Even the best writers make mistakes. It’s part of the writing process. To discover your errors, read everything you write out loud. You will “hear” the mistakes. And read everything you write from your audience’s point of view; this is often difficult to do (because it’s hard to gauge what your audience knows and doesn’t know about your topic), but practice makes perfect.
When corresponding with customers and executives, keep it professional. Professional writing is formal—no clipped sentences, no jokes, no slang, etc.—yet has a friendly, conversational tone. To achieve a professional, friendly tone, role play as a journalist for a high-end publication while writing. Think of your business document as more of an article in The Wall Street Journal.
“It is perfectly okay to write garbage—as long as you edit brilliantly.”
– C. J. Cherryh
Because acronyms are read and function as regular words, they are rarely preceded by an article—a, an, or the—in a sentence. However, when they are preceded by an article, choosing a, an, or the depends on how the sentence would sound when read aloud. For example:
“When NATO asked NASA to form a committee, a WHO director became chairperson.”
Because initialisms are read as a string of letters, they often take a, an, or the. For example:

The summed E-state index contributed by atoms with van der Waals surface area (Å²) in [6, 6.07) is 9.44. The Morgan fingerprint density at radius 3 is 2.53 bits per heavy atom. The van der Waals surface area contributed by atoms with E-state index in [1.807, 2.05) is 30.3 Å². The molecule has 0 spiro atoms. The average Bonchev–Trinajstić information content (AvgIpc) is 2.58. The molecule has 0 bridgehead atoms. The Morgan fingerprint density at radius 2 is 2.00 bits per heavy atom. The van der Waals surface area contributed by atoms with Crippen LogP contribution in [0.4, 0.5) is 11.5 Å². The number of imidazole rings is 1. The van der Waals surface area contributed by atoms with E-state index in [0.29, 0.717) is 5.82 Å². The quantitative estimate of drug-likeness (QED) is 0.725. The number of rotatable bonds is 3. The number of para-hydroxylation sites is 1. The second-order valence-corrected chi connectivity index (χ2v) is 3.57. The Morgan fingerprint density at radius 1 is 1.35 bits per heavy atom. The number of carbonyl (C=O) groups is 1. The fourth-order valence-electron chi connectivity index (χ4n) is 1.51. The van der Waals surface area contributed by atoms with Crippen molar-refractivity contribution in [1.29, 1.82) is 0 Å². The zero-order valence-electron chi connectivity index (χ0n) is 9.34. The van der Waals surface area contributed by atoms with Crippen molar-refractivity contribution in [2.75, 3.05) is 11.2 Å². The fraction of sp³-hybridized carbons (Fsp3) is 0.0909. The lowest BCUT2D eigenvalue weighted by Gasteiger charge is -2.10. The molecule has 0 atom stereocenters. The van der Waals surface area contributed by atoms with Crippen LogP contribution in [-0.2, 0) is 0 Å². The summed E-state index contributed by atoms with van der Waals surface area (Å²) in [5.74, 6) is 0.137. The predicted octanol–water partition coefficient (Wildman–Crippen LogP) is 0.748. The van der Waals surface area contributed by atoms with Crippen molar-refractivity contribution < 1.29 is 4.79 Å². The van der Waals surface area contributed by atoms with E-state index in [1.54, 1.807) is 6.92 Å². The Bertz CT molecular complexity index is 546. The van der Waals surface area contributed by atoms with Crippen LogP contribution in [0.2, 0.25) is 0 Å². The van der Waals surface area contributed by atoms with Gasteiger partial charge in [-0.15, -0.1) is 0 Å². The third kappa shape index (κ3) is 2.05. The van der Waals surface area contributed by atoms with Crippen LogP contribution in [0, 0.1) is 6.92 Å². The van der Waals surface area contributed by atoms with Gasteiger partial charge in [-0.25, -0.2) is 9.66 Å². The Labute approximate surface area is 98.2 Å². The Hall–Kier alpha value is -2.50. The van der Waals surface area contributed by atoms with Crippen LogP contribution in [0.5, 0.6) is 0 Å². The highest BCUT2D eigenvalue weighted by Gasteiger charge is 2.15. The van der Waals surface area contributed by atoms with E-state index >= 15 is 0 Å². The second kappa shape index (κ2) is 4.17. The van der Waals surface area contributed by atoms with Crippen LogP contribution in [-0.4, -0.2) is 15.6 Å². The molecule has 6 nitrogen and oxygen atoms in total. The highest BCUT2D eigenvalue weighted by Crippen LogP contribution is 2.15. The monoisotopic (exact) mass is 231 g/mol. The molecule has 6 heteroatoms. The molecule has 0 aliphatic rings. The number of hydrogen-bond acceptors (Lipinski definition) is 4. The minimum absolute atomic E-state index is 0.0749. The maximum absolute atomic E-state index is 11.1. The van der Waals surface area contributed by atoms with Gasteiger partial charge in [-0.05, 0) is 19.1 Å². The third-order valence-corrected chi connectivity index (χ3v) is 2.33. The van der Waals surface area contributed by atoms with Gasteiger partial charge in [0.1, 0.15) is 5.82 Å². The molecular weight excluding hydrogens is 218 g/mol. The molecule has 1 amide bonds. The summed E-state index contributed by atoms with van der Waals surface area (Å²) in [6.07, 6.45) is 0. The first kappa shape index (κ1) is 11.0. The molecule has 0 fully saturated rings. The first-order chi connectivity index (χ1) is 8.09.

“An MIT graduate was required to take a writing test at the FDA office.”
It’s actually quite simple: technical writing has technical content. That’s the bottomline. Your approach to technical writing should be the same approach you take to non-technical writing. Here is the “Checklist of the Writing Process” from the opening pages of the Handbook of Technical Writing: Establish your purpose, identify your audience, brainstorm, conduct research, outline your notes and ideas, adopt the appropriate style and tone, construct effective paragraphs. The list goes on, but it sounds familiar, right? That’s because it’s the same one you’ll find in any high school or college writing textbook. One problem with technical writing is that too many novice technical writers think that because technical subject matter is complicated, that writing about it should also be complicated. Not so. Don’t overcomplicate the skill of technical writing by thinking it’s complicated.